For the second task, you'll implement several reconstruction filters for enlarging an image in the upsample.frag. The test application for this part, PA3_Upsample, reads in an image and then provides it as a texture to a fragment shader running on a full-screen quad. The texture coordinates are set up to sample from a rectangle in the image—initially, the full image, but you can use the scroll wheel to zoom in and you can click and drag to move the image around on the screen.

There are three filters to implement: box, tent, and cubic. Like the previous task, there is a keyboard-adjustable mode parameter that controls which filter is used. (The keys are listed at the end of this task.) The box corresponds to nearest-neighbor sampling, which happens by itself anyway. The tent corresponds to linear interpolation, similar to what we implemented during lecture. The cubic is a piecewise cubic function with radius of support 2, as described in the SIGGRAPH paper:

D. Mitchell & A. Netravali, “Reconstruction filters in computer graphics,” SIGGRAPH 1988.
in Equation 8. Mitchell and Netravali describe a family of cubics with two parameters, $B$ and $C$, and recommend the values $B = C = 1/3$ for general use. Set things up so that it uses those values for MODE_CUBIC_MN; $B = 1, C = 0$ for MODE_CUBIC_BSP; and $B = 0, C = 0.5$ for MODE_CUBIC_CR. The edges of the cactus spikes are quite sharp and need a pretty soft reconstruction to completely eliminate grid artifacts.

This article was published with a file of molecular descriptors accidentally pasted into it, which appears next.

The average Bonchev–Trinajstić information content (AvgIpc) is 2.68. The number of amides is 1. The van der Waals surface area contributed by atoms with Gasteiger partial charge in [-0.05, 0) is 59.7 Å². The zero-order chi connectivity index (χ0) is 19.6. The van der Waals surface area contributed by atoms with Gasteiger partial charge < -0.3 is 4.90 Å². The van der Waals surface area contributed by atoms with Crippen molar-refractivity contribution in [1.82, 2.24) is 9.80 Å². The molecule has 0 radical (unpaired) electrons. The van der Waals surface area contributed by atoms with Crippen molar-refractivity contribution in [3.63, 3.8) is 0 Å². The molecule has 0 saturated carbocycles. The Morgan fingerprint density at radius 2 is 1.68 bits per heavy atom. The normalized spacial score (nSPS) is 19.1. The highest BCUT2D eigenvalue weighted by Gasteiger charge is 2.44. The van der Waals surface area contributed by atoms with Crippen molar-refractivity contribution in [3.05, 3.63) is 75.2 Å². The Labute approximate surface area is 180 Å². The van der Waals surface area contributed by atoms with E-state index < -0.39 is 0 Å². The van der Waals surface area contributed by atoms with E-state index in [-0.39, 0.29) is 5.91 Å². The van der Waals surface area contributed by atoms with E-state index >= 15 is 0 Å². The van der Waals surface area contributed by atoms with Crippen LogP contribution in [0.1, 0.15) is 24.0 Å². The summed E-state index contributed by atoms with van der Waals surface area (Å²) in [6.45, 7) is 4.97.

A correct implementation looks something like this:

If you have your indexing conventions consistent, the image should not shift around when switching between filters.

Mode Keys

Task 3: Texture antialiasing

The final task combines the two previous tasks to deal with the thorny problem of texture filtering. Classic references on this topic include the following papers:

L. Williams, “Pyramidal Parametrics,” SIGGRAPH 1983.

N. Greene & P. Heckbert, “Creating Raster Omnimax Images from Multiple Perspective Views Using the Elliptical Weighted Average Filter,” Computer Graphics & Applications 6:6 (1986).

The fragment shader that should contain the implementation for the sampling operations in this task is texfilter.frag. The test application is implemented by the PA3_Texfilter class that uses the associated renderer TexfilterRenderer.